Andyasyoungman

Andy Reid spoke in class Monday…Eagles 27, Patriots 17…

“Clearly I remember picking on the boy…
 But we unleashed a Lion…”

Andy Reid is my head coach again—it took maybe 20 seconds of a sideline rant directed at his own team to make me believe in his leadership of this 2012 Eagles edition. I thought it was necessary and therapeutic for the players, too. They needed a wakeup call from the Man. They got one.

Andy’s back, and he’s in charge… In my mind, it was the turning point in Monday night’s exhibition game…and possibly the season.

It happened as the Eagles were playing flat and sloppy on defense against third-string backup QB Ryan Mallett and a mostly 2nd-team New England offense. The Pats were up 11-0. And Mike Vick had already been knocked out of the game in his second series on a huge hit by NE’s linebacker Jermaine Cunningham.

DL coach Jim Washburn had gathered his linemen together after the Pats’ 2-point conversion. Suddenly there was Jeremy..er, I mean Andy…approaching the group and overtalking Washburn. Reid blasted the group for missed assignments, confusion in sub packages and stupid penalties on late “hits” by Cox and Graham.

Veteran DT Cullen Jenkins jumped up and got in Reid’s face as if to say, “Hey, this is coach Washburn’s meeting, not yours…”

That’s when Andy spoke in class again…and unleashed the Lion.

Washburn separated Reid and Jenkins as best he could. Derek Landri put an arm around Jenkins and ushered him away. After that, Reid continued to yell at Washburn for a few more seconds before going back to his usual position on the sideline.

“It’s an emotional game – he was fired up, I was fired up,” Reid said to Rich Hoffman and the press after the game. “Those things happen. Cullen is my primary leader on that defensive line. I count on him for a lot of things. He was upset and I was upset. We talked about it afterwards . . .”

“Look: I put a lot of responsibility on our defensive line. I put a lot of responsibility on our offensive line. I didn’t think, necessarily, that this was either one of their best performances. They picked it up after that point. I thought they took charge, the way that they’re very capable of doing.”

For his part, Jenkins said Reid was right, that he was just trying to get people to work toward perfection. There was no evidence of hard feelings. “It’s football,” Jenkins said. “Football causes that. If you’re out there playing, you’ve got to be emotional. It was nothing . . .He comes at you. He wants to get the best out of you. He wants to make sure you’re focused and the right stuff is going on, that’s all. You have to respect that and you can’t fault that as players. Obviously, that’s the not the way I should have handled it, but you just get emotional. You want to play hard and the team to do well.”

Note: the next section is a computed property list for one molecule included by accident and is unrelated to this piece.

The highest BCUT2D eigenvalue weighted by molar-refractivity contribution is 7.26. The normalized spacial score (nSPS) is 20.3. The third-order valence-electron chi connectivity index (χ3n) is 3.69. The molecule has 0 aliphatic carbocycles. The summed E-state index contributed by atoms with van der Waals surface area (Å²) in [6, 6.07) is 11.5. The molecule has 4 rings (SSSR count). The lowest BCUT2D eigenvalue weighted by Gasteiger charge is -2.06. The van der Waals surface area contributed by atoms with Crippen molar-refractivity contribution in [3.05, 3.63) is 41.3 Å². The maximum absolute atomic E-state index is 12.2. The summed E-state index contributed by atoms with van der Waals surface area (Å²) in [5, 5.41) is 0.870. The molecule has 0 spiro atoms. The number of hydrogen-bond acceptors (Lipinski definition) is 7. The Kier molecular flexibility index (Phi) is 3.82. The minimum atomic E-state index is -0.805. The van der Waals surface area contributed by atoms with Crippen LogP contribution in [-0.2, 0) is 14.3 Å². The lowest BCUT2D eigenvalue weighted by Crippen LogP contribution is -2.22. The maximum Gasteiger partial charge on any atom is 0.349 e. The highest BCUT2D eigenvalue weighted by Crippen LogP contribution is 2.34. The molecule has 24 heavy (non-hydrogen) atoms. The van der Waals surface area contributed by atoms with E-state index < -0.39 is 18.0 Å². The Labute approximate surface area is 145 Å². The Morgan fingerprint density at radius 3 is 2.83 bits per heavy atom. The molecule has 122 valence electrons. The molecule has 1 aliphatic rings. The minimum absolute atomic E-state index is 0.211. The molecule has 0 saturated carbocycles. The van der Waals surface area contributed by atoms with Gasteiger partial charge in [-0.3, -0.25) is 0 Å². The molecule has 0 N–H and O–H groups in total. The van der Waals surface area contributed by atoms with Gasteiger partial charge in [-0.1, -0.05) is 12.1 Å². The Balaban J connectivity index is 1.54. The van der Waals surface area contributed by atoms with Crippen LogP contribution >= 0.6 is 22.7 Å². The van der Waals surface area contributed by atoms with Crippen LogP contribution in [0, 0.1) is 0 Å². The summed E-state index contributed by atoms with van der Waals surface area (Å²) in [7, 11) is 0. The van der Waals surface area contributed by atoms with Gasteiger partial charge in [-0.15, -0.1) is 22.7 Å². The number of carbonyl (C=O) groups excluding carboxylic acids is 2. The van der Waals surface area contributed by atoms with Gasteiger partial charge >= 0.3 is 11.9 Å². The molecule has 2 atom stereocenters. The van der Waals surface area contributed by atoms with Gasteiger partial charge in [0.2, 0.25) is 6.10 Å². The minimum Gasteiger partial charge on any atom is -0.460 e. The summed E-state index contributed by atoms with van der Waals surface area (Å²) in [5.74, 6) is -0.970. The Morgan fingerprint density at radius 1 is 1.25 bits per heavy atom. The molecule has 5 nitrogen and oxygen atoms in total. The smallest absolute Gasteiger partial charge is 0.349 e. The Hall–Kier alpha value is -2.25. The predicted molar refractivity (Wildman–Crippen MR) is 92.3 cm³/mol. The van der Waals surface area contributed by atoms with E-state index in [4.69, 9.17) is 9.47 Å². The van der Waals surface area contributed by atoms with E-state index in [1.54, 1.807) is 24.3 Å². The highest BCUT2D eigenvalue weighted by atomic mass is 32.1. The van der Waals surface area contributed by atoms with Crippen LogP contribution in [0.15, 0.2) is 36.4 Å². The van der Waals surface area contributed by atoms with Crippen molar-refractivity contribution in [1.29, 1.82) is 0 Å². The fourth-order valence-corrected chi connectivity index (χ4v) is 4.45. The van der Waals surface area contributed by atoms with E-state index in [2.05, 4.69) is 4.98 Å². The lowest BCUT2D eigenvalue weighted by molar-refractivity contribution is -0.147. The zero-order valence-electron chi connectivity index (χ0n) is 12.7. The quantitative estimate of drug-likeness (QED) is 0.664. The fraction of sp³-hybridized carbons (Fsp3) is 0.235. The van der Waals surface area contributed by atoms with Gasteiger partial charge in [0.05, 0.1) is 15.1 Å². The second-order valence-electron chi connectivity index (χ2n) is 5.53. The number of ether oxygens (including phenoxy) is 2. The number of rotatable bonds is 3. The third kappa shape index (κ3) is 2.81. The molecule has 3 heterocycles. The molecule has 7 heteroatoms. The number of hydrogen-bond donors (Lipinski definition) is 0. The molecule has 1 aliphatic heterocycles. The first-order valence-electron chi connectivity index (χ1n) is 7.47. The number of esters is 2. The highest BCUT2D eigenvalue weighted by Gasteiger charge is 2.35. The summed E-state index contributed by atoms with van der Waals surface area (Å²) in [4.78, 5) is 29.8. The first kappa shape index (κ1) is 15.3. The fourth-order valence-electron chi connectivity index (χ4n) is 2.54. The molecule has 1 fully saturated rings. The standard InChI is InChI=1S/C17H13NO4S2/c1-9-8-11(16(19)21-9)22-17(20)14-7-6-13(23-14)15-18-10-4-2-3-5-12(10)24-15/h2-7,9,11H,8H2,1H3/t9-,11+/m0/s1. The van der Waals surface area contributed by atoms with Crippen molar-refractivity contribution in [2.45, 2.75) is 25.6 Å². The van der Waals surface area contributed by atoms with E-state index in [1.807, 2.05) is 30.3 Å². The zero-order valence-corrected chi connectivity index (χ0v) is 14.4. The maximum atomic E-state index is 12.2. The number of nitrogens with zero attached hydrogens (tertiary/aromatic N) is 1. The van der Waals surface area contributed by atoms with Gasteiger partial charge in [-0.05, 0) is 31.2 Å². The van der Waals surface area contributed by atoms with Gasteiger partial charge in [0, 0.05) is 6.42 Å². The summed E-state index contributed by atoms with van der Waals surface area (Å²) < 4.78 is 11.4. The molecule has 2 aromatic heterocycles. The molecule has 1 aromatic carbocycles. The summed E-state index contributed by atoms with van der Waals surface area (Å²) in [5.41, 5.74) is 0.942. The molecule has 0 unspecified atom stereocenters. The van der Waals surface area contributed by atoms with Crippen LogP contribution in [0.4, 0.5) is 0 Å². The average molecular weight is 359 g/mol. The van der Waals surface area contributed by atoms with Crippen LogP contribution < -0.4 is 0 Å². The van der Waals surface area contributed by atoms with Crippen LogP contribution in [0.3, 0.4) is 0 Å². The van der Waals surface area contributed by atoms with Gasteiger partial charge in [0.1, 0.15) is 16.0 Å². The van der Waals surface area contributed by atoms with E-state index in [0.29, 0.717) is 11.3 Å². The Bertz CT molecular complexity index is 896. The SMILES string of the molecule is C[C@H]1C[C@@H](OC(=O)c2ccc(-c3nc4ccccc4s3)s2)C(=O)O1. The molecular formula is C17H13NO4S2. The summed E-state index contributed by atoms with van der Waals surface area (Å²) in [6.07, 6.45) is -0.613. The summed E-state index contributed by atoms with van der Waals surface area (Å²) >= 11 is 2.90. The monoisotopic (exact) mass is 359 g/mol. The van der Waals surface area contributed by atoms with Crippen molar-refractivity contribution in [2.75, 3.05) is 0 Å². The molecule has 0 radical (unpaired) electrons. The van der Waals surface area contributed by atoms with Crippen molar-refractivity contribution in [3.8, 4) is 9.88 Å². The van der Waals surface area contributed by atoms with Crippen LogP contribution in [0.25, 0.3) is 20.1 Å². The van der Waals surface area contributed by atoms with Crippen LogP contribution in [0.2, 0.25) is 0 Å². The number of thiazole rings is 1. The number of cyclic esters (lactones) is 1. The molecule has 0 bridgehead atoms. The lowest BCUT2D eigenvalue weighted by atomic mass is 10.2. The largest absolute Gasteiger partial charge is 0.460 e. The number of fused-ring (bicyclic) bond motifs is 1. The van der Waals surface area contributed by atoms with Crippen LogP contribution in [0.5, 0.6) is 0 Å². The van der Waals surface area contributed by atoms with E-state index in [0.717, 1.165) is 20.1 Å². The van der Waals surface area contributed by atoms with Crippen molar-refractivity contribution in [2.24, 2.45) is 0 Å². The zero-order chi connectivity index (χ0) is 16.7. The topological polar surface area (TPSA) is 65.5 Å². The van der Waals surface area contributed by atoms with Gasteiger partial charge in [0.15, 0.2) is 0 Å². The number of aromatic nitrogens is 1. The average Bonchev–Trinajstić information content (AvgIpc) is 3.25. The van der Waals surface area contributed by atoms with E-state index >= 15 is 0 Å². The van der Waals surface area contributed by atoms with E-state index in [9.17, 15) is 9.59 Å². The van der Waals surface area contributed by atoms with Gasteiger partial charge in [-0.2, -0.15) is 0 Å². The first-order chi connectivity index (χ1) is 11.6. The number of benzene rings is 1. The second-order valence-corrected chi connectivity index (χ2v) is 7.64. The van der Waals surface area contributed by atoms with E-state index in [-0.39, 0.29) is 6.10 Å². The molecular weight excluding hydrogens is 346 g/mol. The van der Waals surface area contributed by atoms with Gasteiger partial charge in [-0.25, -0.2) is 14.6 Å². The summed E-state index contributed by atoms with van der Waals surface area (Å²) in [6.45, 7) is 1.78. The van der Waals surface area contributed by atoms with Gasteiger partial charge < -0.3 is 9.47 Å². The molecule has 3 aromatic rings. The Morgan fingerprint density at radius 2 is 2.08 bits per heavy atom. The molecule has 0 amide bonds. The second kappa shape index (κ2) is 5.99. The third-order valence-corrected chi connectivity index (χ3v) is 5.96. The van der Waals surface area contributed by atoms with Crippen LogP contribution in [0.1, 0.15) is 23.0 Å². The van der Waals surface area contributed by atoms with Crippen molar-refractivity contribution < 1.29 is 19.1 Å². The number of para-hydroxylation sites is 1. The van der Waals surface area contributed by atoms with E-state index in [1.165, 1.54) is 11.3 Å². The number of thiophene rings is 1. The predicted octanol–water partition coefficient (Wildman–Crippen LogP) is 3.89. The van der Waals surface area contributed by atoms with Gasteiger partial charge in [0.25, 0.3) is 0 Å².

I thought it was tremendously significant to both Reid and the players because it’s very rare to see Andy go off like that on his own personnel. Very rare for Andy Reid, indeed… It’s more than coincidence to me that the players picked up their performance immensely after the incident.

Oh yeah..there was a game played too…

I can’t wait to get the Sage’s Game Weeview. So much to talk about, I won’t even try to fit it in this report. I’ll wait for the Great JB’s synopsis of the highlights and lowlights of the individual performances.

I will just say for now— Marty Mornhinweg gets a B+ from me, as he showed me a very impressive mix of running and passing plays when QB Nick Foles was in there. Nice job, Marty. He even threw in some quick hits and counters and a delayed draw play—Woody would have loved it.

I like Nick Foles even more now. I know, he was playing against a mostly second-string lineup. But the kid is Cool…made some big-time throws, too. Foles reminds me so much of the rookie Joe Flacco (2008) in both style and coolness under pressure. I loved how he bounced back from an INT. Terrific to see that in a rookie QB. I think I’ll keep him.

As for Vick? I think he’ll be okay after a week’s rest..X-Rays came back negative on his ribs—hopefully no further complications related to cartilage.

What went wrong on that play that nearly got Vick killed?

Nick Fierro of the Allentown Morning Call got this explanation from Evan Mathis:

Here’s what happened: A miscommunication on a protection call resulted in Mathis, the left guard, thinking he would have inside help on his man from center Jason Kelce. The Eagles, who wound up being penalized 16 times for 131 yards, should have had at least one more, according to Mathis.

“I know that I should have got called for holding on that one where Vick got knocked out,” Mathis said, “because my guy, Kyle Love, beat me right away. I just grabbed a handful of jersey trying to keep him off the quarterback.”

Vick eluded Love but then held the ball too long before unloading a blind heave down the field, leaving himself open to the shot by Cunningham. Vick suffered a rib injury that X-rays showed not to be a fracture. However, he will be having a follow-up MRI and CT scan today.

“They were in a different look than we were expecting,” Kelce said, “and Evan was thinking one thing and we were doing another. They’re things that usually get ironed out in the preseason, but it’s unfortunate that Mike had to take a hit. [Mathis] was expecting help from me, but I was going the other way because the backers were in a different look.”

So a communication breakdown compounded by an error in judgment sent Vick off the field for a second straight week to open the preseason.

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Thomas Jackson

About Thomas Jackson

Jax Sports Media has been reporting on NFL teams in the mid-Atlantic region since 2006. Thomas Jackson is its senior writer. Tom started covering the Philadelphia Eagles for the MVN Network in 2007. In 2009 he joined the Bloguin Network. He now also covers the Baltimore Ravens.

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